Why we don’t care about the Japan-South Korea trade war

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Why we don’t care about the Japan-South Korea trade war

Photo courtesy of Wikimedia Commons

Photo courtesy of Wikimedia Commons

Photo courtesy of Wikimedia Commons

Photo courtesy of Wikimedia Commons

Maximus Kim, Contributing Writer

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This is likely the first time you’ve ever heard about the trade war if you are neither Korean or Japanese. It has been extensively reported in east Asia, with videos and articles nearly discussing it 24/7. Two of our biggest, or rather, our only allies in East Asia, at possibly their lowest point in diplomatic relations since Japan’s oppressive rule over Korea back in the last century… and we’re just watching this disaster unfold. The United States, the country that should probably care the most about this, is simply watching from the sidelines.

Our president merely told the two countries to “get along,” (a feat that is nearly impossible thanks to a less than friendly history spanning centuries) Secretary of State Mike Pompeo did little to fan the flames, and the Wikipedia article of this situation is dusty and subject to biased edits. But why? There are plenty of news and opinion pieces out there explaining why we should care, but we should first figure out why we don’t care. The answer might not seem to be so black and white, but I think I know why.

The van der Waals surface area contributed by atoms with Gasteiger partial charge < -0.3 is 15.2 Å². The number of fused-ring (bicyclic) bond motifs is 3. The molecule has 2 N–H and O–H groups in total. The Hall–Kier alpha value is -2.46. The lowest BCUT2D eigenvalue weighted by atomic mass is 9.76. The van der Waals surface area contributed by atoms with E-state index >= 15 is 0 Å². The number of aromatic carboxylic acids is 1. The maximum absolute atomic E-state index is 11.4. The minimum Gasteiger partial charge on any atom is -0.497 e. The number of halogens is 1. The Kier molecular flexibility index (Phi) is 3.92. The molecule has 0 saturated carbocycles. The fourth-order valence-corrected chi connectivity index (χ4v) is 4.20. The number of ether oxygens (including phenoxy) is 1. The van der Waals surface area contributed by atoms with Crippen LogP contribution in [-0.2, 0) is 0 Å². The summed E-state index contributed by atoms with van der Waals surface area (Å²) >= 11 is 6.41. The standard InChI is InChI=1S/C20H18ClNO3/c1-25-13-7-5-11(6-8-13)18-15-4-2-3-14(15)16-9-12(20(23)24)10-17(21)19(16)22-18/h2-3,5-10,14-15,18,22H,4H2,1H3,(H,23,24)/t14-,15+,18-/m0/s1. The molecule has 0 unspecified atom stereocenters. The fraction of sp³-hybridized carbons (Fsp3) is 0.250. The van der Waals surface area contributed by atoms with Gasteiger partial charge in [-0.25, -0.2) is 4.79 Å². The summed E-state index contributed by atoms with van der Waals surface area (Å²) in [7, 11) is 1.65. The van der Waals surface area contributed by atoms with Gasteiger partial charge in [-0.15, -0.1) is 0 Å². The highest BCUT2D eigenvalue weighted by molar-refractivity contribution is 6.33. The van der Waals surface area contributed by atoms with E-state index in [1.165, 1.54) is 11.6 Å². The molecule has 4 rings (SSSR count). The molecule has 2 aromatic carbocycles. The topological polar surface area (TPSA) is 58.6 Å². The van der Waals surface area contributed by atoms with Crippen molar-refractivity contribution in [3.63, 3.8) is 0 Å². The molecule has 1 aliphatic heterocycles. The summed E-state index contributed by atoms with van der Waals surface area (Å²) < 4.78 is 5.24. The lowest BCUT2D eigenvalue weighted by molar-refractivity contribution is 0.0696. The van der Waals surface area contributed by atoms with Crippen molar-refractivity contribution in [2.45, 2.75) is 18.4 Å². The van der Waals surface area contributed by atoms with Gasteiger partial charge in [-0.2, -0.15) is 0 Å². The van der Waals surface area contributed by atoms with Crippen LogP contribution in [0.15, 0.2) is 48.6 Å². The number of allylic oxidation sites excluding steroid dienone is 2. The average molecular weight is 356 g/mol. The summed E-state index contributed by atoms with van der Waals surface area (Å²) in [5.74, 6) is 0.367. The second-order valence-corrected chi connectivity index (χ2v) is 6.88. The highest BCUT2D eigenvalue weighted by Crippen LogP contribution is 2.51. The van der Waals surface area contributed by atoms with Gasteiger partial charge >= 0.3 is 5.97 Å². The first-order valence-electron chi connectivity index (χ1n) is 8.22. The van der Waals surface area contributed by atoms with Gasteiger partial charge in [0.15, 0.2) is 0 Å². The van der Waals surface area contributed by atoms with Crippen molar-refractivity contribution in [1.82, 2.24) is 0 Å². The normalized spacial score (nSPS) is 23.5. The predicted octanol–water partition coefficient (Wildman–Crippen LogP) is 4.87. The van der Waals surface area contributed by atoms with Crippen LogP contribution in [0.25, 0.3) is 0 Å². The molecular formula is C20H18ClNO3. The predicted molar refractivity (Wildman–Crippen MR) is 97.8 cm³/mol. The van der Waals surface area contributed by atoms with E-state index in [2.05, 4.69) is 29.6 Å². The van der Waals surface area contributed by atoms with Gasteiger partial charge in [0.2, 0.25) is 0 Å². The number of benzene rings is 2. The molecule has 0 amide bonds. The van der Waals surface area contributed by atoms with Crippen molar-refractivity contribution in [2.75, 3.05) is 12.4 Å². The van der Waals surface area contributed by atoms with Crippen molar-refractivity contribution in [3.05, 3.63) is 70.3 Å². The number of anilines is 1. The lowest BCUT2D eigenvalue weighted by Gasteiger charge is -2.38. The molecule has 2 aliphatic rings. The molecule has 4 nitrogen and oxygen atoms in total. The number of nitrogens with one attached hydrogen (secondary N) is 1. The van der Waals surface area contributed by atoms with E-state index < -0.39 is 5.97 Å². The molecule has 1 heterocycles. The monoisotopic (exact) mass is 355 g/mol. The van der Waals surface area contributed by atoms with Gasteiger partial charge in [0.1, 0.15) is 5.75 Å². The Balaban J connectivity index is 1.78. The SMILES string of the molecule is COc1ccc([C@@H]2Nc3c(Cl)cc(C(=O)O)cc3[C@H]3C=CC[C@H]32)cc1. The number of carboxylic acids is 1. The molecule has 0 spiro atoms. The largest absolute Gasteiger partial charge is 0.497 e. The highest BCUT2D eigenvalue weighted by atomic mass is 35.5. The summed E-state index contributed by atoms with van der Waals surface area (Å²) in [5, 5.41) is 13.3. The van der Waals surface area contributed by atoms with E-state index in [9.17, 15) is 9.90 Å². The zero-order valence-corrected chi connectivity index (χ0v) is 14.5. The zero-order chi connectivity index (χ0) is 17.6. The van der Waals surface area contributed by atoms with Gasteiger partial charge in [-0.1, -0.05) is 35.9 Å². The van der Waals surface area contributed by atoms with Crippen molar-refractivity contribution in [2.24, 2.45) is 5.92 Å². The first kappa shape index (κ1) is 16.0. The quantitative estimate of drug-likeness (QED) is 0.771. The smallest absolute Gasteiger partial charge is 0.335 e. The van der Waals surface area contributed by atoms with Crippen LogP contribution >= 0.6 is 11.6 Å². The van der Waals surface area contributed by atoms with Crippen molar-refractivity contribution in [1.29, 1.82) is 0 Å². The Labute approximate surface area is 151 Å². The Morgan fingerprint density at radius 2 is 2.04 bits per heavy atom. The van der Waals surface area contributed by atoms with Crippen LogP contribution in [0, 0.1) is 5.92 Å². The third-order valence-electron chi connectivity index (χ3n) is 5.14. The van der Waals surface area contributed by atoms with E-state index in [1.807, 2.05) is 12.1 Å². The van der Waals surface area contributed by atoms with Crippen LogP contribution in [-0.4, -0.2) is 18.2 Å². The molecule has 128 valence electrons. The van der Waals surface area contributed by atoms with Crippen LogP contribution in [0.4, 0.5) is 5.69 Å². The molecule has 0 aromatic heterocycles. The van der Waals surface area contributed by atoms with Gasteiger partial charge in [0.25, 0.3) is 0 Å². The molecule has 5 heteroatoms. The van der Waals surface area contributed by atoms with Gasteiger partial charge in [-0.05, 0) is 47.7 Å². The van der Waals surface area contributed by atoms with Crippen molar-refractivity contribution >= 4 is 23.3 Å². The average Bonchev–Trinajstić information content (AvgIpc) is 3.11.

The United States as a whole does not seem to care because we don’t see how it directly affects us. But what about the U.S.-China trade war? Well, it’s all about who’s involved. The number one economy, against the second strongest in a financial dispute is very serious for the rest of the world. Meanwhile, the trade war between the 3rd (JPN) and 11th (KOR) strongest economies in the world doesn’t really involve the U.S. government, despite those two being our strongest (and quite possibly) only allies in East Asia.

So that leads to the big question everyone asks. Why should we care? Well, while larger companies in South Korea like Samsung have made deals with Japan to ensure that their trade of smartphone parts will go unaffected, smaller companies will likely, no, definitely not have that luxury. This will kill off competition in South Korea, which in turn reduces the amount of competition worldwide, including us. Letting Japan continue its aggressive tactics without intervention will also help in further normalizing the use of trade as a weapon, something that has already been done multiple times by this point.

So, can we change this? Well, not at the moment. We can try, but the movement will likely lose steam without anything to fuel the flames. Thankfully, you might not need to care, because on Sept. 20, Japan finally agreed to hold talks with South Korea under a WTO dispute settlement. If the talks fail, well, we can only hope we start caring.

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